DNA methylation and its effects on gene expression during primary to secondary growth in poplar stems

Yang Zhang, Northeast Forestry University
Cong Liu, Northeast Forestry University
He Cheng, Northeast Forestry University
Shuanghui Tian, Northeast Forestry University
Yingying Liu, Northeast Forestry University
Shuang Wang, Northeast Forestry University
Huaxin Zhang, Chinese Academy of Forestry
Muhammad Saqib, University of Agriculture, Faisalabad
Hairong Wei, Michigan Technological University
Zhigang Wei, Chinese Academy of Forestry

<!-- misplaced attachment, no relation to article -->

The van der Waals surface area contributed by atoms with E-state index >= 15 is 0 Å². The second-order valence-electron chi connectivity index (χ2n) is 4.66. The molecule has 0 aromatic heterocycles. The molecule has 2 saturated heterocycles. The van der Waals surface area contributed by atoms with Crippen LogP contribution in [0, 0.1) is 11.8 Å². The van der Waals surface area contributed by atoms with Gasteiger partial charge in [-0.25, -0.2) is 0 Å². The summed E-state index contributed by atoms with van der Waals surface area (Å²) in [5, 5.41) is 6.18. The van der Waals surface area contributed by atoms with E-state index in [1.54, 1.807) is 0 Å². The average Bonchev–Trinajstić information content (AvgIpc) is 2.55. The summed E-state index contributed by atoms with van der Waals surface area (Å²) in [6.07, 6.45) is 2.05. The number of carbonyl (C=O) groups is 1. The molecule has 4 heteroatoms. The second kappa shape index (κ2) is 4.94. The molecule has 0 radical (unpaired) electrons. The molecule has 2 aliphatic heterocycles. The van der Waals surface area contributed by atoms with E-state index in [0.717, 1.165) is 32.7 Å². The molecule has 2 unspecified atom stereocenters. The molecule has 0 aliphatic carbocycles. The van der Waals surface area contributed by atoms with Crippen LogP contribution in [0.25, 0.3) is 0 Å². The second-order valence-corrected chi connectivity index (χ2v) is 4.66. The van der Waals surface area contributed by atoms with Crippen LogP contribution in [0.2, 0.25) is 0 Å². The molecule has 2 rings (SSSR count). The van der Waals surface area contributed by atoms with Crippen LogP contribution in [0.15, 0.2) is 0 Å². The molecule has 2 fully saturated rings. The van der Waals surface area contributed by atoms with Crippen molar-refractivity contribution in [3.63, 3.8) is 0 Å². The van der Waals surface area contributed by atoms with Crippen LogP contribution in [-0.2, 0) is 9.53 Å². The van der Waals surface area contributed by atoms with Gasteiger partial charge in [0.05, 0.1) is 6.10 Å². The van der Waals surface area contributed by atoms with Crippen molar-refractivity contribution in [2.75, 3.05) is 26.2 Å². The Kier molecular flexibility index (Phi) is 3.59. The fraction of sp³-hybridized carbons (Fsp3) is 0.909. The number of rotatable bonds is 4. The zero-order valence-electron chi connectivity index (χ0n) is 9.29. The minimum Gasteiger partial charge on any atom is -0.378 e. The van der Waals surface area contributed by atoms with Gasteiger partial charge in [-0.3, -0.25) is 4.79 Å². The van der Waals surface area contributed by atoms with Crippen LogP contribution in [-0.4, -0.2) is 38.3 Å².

© 2020 The Author(s). Background: As an important epigenetic mark, 5-methylcytosine (5mC) methylation is involved in many DNA-dependent biological processes and plays a role during development and differentiation of multicellular organisms. However, there is still a lack of knowledge about the dynamic aspects and the roles of global 5mC methylation in wood formation in tree trunks. In this study, we not only scrutinized single-base resolution methylomes of primary stems (PS), transitional stems (TS), and secondary stems (SS) of Populus trichocarpa using a high-throughput bisulfite sequencing technique, but also analyzed the effects of 5mC methylation on the expression of genes involved in wood formation. Results: The overall average percentages of CG, CHG, and CHH methylation in poplar stems were ∼ 53.6%, ∼ 37.7%, and ∼ 8.5%, respectively, and the differences of 5mC in genome-wide CG/CHG/CHH contexts among PS, TS, and SS were statistically significant (p < 0.05). The evident differences in CG, CHG, and CHH methylation contexts among 2 kb proximal promoters, gene bodies, and 2 kb downstream regions were observed among PS, TS, and SS. Further analysis revealed a perceptible global correlation between 5mC methylation levels of gene bodies and transcript levels but failed to reveal a correlation between 5mC methylation levels of proximal promoter regions and transcript levels. We identified 653 and 858 DMGs and 4978 and 4780 DEGs in PS vs TS and TS vs SS comparisons, respectively. Only 113 genes of 653 DMGs and 4978 DEGs, and 114 genes of 858 DMGs and 4780 DEG were common. Counterparts of some of these common genes in other species, including Arabidopsis thaliana, are known to be involved in secondary cell wall biosynthesis and hormone signaling. This indicates that methylation may directly modulate wood formation genes and indirectly attune hormone signaling genes, which in turn impact wood formation. Conclusions: DNA methylation only marginally affects pathway genes or regulators involved in wood formation, suggesting that further studies of wood formation should lean towards the indirect effects of methylation. The information and data we provide here will be instrumental for understanding the roles of methylation in wood formation in tree species.